Addressing the nation following the recommendation to lift the restrictions from the National Public Health Emergency Team, Taoiseach (Irish Prime Minister) Micheál Martin declared it’s time for the Irish to “be ourselves again.”
This makes Ireland the second country following England to remove mandatory vaccine passports after they were implemented.
But the mask mandate, self-isolation rules, and protective measures in schools will remain, and Martin “strongly encourage[d]” people to get themselves and their children vaccinated.
After a Cabinet meeting on Friday afternoon, Martin said the Coalition government agreed to lift most of the restrictions the next day.
“Humans are social beings and we Irish are more social than most. As we look forward to this spring, we need to see each other again. We need to see each other smile. We need to sing again,” he said.
“As we navigate this new phase of COVID, it is time to be ourselves again.”
The Taoiseach said people’s trust in the government is a “precious and powerful,” yet “fragile” thing that requires “confidence that the government will do what is needed in an emergency,” as well as knowing “their government will not impose restrictions on their personal freedoms for any longer than is necessary.”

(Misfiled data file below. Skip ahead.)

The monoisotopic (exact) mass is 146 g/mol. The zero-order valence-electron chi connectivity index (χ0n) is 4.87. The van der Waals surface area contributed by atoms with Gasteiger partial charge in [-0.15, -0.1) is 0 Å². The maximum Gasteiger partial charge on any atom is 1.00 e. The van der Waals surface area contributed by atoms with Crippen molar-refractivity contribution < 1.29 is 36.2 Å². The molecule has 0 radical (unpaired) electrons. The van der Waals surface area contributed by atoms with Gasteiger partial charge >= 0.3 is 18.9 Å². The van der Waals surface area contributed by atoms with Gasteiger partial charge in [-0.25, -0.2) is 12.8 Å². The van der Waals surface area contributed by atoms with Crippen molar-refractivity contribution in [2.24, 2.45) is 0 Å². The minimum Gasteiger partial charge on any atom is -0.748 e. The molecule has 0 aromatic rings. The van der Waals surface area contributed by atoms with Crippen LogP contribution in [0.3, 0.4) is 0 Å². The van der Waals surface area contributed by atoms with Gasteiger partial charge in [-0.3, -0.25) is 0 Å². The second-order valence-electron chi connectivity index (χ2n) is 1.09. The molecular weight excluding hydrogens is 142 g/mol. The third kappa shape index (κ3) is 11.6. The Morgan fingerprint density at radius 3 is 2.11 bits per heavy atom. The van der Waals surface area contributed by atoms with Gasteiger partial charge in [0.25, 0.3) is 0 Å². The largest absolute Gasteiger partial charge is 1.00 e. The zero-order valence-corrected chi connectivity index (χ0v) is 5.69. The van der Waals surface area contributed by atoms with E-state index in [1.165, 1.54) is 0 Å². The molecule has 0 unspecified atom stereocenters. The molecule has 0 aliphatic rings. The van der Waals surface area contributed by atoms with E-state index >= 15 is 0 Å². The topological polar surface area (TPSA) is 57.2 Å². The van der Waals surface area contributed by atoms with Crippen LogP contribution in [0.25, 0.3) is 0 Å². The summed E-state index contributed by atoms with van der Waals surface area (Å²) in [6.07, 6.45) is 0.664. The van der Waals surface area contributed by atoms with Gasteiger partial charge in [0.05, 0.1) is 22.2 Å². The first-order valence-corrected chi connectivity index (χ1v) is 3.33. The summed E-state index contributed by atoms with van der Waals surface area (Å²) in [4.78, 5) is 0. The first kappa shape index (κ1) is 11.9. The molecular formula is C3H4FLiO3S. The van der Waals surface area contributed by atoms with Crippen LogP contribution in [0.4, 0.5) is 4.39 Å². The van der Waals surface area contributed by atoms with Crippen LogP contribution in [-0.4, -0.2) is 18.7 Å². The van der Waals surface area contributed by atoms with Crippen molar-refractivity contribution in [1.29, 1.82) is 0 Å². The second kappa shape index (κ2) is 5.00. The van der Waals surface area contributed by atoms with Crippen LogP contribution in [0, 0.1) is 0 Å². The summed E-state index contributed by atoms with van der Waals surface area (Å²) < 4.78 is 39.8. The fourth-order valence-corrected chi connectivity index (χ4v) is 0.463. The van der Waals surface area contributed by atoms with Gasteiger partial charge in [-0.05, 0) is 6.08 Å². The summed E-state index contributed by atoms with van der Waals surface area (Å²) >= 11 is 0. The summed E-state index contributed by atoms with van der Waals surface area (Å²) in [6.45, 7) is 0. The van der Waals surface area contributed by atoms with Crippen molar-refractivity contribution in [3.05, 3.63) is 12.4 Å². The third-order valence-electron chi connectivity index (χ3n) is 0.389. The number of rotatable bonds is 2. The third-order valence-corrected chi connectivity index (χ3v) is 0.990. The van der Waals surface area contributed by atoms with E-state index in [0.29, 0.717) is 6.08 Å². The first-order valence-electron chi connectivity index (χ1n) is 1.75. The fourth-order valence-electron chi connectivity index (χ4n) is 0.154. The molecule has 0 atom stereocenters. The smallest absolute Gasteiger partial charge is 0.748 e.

From 6 a.m. on Saturday, COVID certificates, which are currently required as proof of vaccination or recovery to access indoor hospitality venues, cinemas, theatres, gyms, and leisure centres, will be scrapped.
Premises will no longer have to manage people’s movements, group sizes, and distances, and the 8 p.m. curfew for hospitality businesses and indoor events will be lifted.
Restrictions on private indoor meetings (up to four families) and capacity limits for events and weddings will also be removed.
However, mask-wearing will still be required on public transport for those aged 9 and over, in schools for children in third class and above, and in most indoor public spaces for those aged 13 and over, unless food and drinks are being consumed.
The testing and isolation guidance for people with CCP virus symptoms, positive cases, and their contacts remain the same.
The mask mandate and testing and isolation guidance will be reviewed in mid-February, by which time Martin estimates children aged between 5 and 11 “will have had the opportunity to be fully vaccinated.”
In Ireland, all over-16s have been offered a booster dose of a CCP virus vaccine, and children aged between 5 and 15 have been offered one dose.
The rules on international travels also remain unchanged, with all arrivals required to show proof of vaccination, recovery, or negative PCR test results.
The Taoiseach went on to say that “a number of key supports particularly the employment wage subsidy scheme” will be extended to support the recovery of society.